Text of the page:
I’m looking forward to learning what music moves you – and why.

    Liked by 1 person

    1. Love instrumental when I’m writing (thinking Yo Yo Ma or some violin music, enough to calm me, but not enough to take me off task. I love harder driving music when I’m driving. Thank goodness for classic rock yesterday driving home from dropping my son off at his school. I definitely needed the pick me up. I love ballads and love songs when I’m trying to think of something to write about. I write tomorrow about the one album that’s a must for you, the one you love listening to anytime, anywhere. I’m interested to hear other’s thoughts.


  5. Your story of “Daddy and Me” time made me laugh. I agree with you that music really has a universal power, that transcends language and culture, and really brings people together.

    Looking forward to reading the series of your series!

    Liked by 1 person

    1. I’m glad it made you laugh, but I’m still sore over that one. All three of them did that. And of course, they never did it to their mother. Damn ingrates!!!! Ha, ha. It gets worse. My wife reminded me of this yesterday. When they were older and I was reading books to them, I would try to add little voices to the characters. Of course, they told me “just read Dad, no voices.” Ugh. My creativity is lost on my kids.

      Liked by 1 person

      1. I’m joking. It’s all good. My kids are pretty much grown at this point, one in college, the other two out and doing their thing. Fortunately, they still give me lots of fodder to tease them. And yes, it is great when they come back and are appreciative for the sacrifices and things that you’ve done for them. A very good feeling inside.

        Liked by 1 person

  6. This should be a fun series Brian! I listen to a wide range of styles, although opera doesn’t thrill me 😉 I tend to go by my mood, so rainy cool days are acoustic, cleaning the house is my classic rock favs, sometimes when I’m missing the kids I’ll find music that reminds me of them. Are you going to sing for us at some point? 😉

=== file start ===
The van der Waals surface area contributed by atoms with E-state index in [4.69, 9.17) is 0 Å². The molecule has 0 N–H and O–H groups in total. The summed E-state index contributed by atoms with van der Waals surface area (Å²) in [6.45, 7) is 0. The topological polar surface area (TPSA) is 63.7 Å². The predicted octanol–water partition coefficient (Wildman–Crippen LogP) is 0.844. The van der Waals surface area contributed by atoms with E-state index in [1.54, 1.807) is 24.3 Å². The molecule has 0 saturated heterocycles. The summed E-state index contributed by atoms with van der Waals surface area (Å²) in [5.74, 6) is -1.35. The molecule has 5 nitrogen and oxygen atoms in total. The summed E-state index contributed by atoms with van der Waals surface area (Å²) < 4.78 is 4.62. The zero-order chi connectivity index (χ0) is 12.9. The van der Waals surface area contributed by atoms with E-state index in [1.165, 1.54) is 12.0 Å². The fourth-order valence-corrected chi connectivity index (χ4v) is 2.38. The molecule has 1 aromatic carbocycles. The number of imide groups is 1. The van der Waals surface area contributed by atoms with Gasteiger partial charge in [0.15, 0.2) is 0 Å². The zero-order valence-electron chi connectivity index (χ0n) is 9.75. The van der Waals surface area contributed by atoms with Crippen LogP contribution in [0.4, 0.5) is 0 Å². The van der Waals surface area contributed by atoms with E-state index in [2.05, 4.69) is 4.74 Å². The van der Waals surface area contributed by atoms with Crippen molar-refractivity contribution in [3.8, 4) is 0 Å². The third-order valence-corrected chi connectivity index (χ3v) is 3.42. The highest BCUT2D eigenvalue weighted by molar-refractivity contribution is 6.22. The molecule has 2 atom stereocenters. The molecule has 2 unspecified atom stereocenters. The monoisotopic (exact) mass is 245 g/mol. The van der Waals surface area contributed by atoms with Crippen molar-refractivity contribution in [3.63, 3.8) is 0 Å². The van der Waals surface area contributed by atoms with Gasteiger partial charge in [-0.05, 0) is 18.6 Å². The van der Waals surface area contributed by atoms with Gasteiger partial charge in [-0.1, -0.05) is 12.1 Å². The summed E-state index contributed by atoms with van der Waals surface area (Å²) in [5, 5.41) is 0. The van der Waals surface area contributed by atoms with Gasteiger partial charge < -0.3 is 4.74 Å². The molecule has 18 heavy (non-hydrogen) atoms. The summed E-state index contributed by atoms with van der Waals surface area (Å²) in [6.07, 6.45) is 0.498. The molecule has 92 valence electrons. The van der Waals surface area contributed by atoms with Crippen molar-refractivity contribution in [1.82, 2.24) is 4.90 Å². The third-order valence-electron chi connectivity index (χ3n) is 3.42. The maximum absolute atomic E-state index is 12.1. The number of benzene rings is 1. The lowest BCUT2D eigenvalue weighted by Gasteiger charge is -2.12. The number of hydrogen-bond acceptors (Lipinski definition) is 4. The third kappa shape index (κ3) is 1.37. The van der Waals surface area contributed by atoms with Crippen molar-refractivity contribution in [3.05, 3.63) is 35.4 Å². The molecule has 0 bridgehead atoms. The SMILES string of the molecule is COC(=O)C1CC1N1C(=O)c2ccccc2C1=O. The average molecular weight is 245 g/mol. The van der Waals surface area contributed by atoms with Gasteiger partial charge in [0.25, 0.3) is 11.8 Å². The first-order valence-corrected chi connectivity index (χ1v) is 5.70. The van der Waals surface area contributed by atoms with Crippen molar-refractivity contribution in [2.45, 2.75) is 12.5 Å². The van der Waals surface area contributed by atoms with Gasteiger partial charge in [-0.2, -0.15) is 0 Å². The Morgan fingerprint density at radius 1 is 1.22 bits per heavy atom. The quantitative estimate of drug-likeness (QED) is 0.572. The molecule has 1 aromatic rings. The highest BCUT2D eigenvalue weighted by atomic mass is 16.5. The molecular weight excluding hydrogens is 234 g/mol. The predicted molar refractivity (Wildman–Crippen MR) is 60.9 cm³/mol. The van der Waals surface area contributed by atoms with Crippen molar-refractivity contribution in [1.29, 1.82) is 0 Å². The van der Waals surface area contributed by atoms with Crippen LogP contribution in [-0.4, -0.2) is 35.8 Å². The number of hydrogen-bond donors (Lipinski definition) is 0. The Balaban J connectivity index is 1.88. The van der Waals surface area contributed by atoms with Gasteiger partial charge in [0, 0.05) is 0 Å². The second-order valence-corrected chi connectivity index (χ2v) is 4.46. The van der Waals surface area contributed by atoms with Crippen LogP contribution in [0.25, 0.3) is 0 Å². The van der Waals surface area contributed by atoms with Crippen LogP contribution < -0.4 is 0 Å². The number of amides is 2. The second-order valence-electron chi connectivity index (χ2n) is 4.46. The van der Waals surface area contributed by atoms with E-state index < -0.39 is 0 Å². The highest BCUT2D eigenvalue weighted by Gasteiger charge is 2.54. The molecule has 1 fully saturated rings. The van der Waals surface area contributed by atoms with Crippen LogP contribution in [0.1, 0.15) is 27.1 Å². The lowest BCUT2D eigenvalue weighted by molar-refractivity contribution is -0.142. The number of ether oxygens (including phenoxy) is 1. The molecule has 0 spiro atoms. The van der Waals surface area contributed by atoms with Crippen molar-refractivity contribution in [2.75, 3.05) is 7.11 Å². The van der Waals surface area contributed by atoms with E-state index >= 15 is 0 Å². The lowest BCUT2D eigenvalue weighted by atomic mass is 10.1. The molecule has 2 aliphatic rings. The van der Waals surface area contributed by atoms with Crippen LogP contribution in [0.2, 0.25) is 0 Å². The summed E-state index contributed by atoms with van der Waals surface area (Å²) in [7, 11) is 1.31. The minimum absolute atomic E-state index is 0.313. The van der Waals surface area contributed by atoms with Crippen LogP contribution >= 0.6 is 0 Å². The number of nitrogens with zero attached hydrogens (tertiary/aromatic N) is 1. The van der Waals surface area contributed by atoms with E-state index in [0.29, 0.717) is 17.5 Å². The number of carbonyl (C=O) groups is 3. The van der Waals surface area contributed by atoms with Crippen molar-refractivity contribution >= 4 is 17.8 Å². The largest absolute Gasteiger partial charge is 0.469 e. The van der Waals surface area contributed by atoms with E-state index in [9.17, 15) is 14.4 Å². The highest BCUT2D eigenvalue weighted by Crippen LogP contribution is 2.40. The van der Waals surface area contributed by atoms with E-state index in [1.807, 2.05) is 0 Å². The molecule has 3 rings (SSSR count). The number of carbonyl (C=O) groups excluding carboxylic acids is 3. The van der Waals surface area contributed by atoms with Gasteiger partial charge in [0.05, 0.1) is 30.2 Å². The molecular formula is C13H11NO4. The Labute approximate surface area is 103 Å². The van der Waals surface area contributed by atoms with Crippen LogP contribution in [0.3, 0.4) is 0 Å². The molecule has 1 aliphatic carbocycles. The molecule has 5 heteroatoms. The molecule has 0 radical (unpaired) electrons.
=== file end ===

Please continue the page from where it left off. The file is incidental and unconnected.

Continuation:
Liked by 1 person

  7. I agree with Deb — so good, Brian! And I especially loved this: …”music has the ability to buckle you into your seat and send you around the world.” Wow! And hey, a little memory lane moment with “London Calling”. Not a bad opener to a Monday! 😉😉😉

    Liked by 1 person

    1. I’m glad you liked that line. I see now that I forgot to add “send you on a rocket ship around the world.” Ha, ha, I’m glad it still works. Funny. My piece tomorrow is on the one album that you have to listen regularly or have on your playlist. I interested to hear the discussion. I’ll give you a hint: mine is not . . . Raffi or any other kid’s singer. (However, I must admit that I did like when the kid’s picked Kenny Loggins album, Return to Pooh Corner.” Ha, ha.)

      Liked by 1 person

  8. I really like a wide variety of music…both current and “oldies.” People ask me who I like and I can rattle off a number of artists and groups that span fifty years, and those call-outs would likely vary depending on who I had heard most recently. Lots of favorite performers. I don’t usually “target” specific music for specific moods. I just put my “heavy rotation” playlist on and roll with whatever comes up next. Music always brightens my day when I put it on, and many older music I listen to inspires memories of events that took place when the songs were current.

    Liked by 1 person

  9. I so relate! I feel the same way about the power of artwork—one glance and off we go into whatever world the artist takes us. Writing, on the other hand, requires a commitment on the part of the reader. No fair, right? Nope. Us writers really have to sing for our supper. Err—I mean write.

    Liked by 1 person

    1. Yes, those music and artist types in our mix have so much easier than us Julia. Ha, ha. They just show one image or riff of a song and they got their audience. We, writers, have to keep stringing our audience along from paragraph to paragraph until we get to the end of our piece. That’s tough work. We need to ask for more money. Ha, ha. Love it — “Us writers really have to sing for our supper. Err—I mean write.” You get my sarcasm!!!!!! 🙂

      Liked by 1 person

  10. I read Part 2 of this series first, so I’m backtracking. Yes, music has a power no other art form can equal. We may not be constantly reminded of lines from books or movies, or great visual works of art, but we’re almost ALWAYS humming or singing SOMETHING. There’s not much music I don’t like, although I can only take heavy metal in very small doses.

    Liked by 1 person